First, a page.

3rd & 4th Year Scholars
Nicole León has been working in the field of victim advocacy since 2008. She has experience in Child Advocacy Centers, State Attorney’s Offices, and community domestic violence agencies. Nicole currently serves as the Director of Denver’s Sexual Assault Interagency Council (SAIC). She coordinates the work of the general council as well as its subcommittees, including Denver’s Sexual Assault Response Team. Nicole has experience conducting trainings on LGBTI inclusion, sexual assault response, campus sexual assault considerations, and the impact of domestic violence on children. She is passionate about dismantling deeply held biases that perpetuate systemic oppression, particularly within the realm of violence against women.
Melissa is a student in the Part-Time Professional Program at Denver Law while working at the Region 8 office of the U.S. EPA where, pursuant to the National Environmental Policy Act, she reviews and comments on other federal agencies' Environmental Impact Statements. Prior to joining Region 8, she was an Environmental Program Manager for the Association of Clean Water Administrators and a Science and Technology Policy Fellow in the U.S. EPA's Office of Water in Washington, DC. Before these jobs, she was a post-doctoral research associate at the University of Colorado's Department of Molecular, Cellular and Developmental Biology. Melissa earned her Ph.D. in Molecular Microbiology from Tufts University in Boston, MA. She is excited to be given the opportunity to earn a J.D. and thereby improve her ability to protect our embattled environment and all who depend on it. In her free time, Melissa enjoys hiking, playing the french horn in Denver-area orchestras and caring for her beloved cats.
Mekayla Schock was born and raised in the Denver area. She attended Whitworth University in Spokane, Washington and received a B.A. in Spanish Literature. After graduating college, Mekayla moved to El Paso, Texas and spent several years working at a shelter on the U.S. - Mexico border for families seeking asylum. She then worked with a non-profit that worked to combat human trafficking in the border area. Through experiences working with people going through various immigration processes, and as well as experiences with human-trafficking survivors testifying in court, Mekayla became interested in becoming a lawyer. A couple years ago, Mekayla moved back to Colorado and worked as a case manager for Colorado Coalition for the Homeless. She hopes to use her social services experience in the field of law to advocate for those who are underrepresented and sometimes misunderstood by the legal system. In her free time, Mekayla enjoys getting outside, reading, and cooking.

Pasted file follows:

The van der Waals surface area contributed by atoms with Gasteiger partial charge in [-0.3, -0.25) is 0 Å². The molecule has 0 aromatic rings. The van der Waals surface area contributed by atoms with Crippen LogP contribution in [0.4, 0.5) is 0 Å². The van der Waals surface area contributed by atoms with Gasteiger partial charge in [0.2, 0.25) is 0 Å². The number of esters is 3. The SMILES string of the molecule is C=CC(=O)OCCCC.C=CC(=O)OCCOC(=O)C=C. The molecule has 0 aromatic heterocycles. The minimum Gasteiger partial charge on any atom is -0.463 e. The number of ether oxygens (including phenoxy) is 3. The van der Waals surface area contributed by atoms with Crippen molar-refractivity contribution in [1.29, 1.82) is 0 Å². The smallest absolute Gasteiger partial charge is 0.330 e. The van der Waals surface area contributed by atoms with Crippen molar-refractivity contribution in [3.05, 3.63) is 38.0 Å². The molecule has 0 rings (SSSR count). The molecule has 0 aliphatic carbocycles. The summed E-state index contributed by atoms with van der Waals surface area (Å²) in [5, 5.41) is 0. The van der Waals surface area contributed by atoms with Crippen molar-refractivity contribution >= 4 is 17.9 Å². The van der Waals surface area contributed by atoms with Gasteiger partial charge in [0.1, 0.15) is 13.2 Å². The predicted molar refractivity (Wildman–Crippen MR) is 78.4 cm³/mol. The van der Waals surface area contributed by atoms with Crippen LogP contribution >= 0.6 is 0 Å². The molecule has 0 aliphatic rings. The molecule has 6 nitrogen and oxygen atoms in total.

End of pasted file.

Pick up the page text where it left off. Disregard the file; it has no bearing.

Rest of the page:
Melissa is from Long Island, NY. She graduated from SUNY New Paltz with a degree in Psychobiology. During her senior year at SUNY New Paltz she was accepted as a New York City Teaching Fellow and began teaching in the South Bronx while concurrently earning a Master’s Degree in Urban Education. Melissa taught students with severe emotional disturbance for the NYC Department of Education for 5 years before moving to Colorado. She has been working for Aurora Public Schools for 7 years as a special education teacher and a special education instructional coach working with students with mild/moderate disabilities and their teachers. The whole of Melissa’s work has led her to want to advocate for students with disabilities beyond the scope of a classroom. Melissa is grateful for the opportunity to be a part of the Professional JD Part-Time program and honored to have been awarded the Chancellor’s Scholarship; both of these amazing opportunities afford her the ability to continue to spend quality time with her husband, Nathan, and two boys, Oliver and Charlie, and to work in public education while earning her JD. After law school, Melissa hopes to go into education law to effect positive change for all students in our public education system.
Rachael is a Denver local and a graduate of the University of Colorado Boulder, where she studied Political Science, International Affairs, and Spanish. Rachael has worked to increase youth voter turnout as a voter registrant for New Era Colorado, served as a Public Interest fellow for immigrant rights organization Intercambio Uniting Communities, and expanded access to the ballot and civic engagement as a member of the League of Women Voters’ Vote411 and social policy teams. Rachael was a Restorative Justice facilitator at CU Boulder’s Office of Student Conflict for two years and recently managed a state House of Representatives campaign. Prior to attending law school, Rachael was a Legislative Aide at the Colorado General Assembly, where she passionately worked on criminal justice reform, affordable housing, and public education legislation, and supported her community by providing resource assistance during the COVID-19 pandemic. Rachael is very grateful to the Chancellor’s Scholarship for allowing her to continue living in beautiful Colorado near her family, and to take advantage of all the opportunities the Sturm College of Law has to offer. She is interested in exploring civil rights, employment, and poverty law during her time at DU, with the ultimate goal of using her legal experience to continue working in public policy.